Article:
Accessibility links

Archaeologists in Guatemala Unearth Oldest Mayan Mural


Archaeologists working in Guatemala have unearthed a large, brightly-colored Mayan mural thought to be the oldest of its kind. The 2,000-year-old wall painting depicts the mythology surrounding ancient kings and life during a period in early Mayan civilization.

Using carbon dating, archaeologists have put the age of the mural at 100 BC.

It was discovered in an ancient Mayan pyramid at San Bartolo in Guatemala by scientists who found another mural at the site four years ago.

While that finding was spectacular, team leader William Saturno of Harvard University's Peabody Museum of Archaeology and Ethnology says it did not prepare archaeologists for their most recent discovery.

"I was awestruck by its state of preservation. Its brilliant colors and fluid lines looked as though they could have been painted yesterday. More important than its preservation, however, was its content. As the wall was uncovered, so too was the Maya story of creation," he said.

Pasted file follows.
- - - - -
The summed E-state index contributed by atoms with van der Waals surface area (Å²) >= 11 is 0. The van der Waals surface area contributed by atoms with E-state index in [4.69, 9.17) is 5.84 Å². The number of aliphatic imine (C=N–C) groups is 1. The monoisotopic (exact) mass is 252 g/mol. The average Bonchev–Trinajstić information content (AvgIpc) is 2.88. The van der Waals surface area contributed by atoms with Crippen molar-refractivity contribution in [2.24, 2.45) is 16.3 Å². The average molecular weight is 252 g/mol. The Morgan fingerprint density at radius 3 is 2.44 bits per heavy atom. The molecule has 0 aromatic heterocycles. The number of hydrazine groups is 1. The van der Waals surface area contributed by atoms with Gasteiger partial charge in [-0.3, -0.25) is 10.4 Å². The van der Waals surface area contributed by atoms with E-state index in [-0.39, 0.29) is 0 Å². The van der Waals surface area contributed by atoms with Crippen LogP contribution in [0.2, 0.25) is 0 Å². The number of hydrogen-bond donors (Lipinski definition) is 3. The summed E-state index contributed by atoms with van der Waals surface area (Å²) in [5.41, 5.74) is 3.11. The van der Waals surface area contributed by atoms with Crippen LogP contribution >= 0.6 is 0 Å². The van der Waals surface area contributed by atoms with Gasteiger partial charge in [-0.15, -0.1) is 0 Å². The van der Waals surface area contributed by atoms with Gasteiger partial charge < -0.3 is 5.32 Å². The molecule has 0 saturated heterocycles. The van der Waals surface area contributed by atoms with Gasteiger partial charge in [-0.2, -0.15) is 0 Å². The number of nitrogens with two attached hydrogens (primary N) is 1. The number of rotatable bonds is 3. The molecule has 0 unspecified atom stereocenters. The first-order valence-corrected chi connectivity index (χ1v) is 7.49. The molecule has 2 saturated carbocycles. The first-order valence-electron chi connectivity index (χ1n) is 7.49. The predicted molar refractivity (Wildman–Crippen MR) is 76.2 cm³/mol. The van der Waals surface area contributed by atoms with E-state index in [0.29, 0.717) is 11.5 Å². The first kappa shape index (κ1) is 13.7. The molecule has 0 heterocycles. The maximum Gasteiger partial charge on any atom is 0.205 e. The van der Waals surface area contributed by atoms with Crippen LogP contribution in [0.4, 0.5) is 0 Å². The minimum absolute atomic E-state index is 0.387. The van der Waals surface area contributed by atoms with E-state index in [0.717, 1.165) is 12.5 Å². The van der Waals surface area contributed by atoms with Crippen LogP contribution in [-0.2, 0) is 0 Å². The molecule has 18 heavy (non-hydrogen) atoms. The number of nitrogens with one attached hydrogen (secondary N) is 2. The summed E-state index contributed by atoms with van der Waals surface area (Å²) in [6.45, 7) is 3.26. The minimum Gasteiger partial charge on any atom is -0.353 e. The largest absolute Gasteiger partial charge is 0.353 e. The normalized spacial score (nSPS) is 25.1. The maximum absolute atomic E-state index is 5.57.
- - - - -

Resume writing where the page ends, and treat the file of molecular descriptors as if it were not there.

Mr. Saturno says the 9x1-meter mural shows the establishment of the Mayan's belief in world order. Four deities, which are variations of the same figure and apparently sons of the maize god, offer up blood sacrifice as they set up the physical world. "We then witness the maize god's birth, his death and his resurrection, before the wall ends with the coronation of a named and titled Maya king, newly crowned in the company of the Gods," he said.

As for what the room was used for, Mr. Saturno says archaeologists are still trying to figure that out. Our best guess is that this was sort of a preparation room. That this is where the king performed ceremony, and sort of rehearsed the mythology that he would perform on the front side of the pyramid," he said.

Two kilometers from the mural room, archaeologists discovered a tomb containing the remains of what they believe to be one of the early Mayan kings. Outside the pyramid, archaelogists found 9,000 mural chips, which they intend to piece together in the hope of gaining a fuller picture of the ancient civilization.

Before the discoveries, scientists say they had very little information on the lives of the earliest Mayans.

Scientists say they have no plans to move the murals or put them on display, although that is something the Guatemalan government may do in time.

The latest findings from San Bartolo will be published in the January 2006 issue of National Geographic.

XS
SM
MD
LG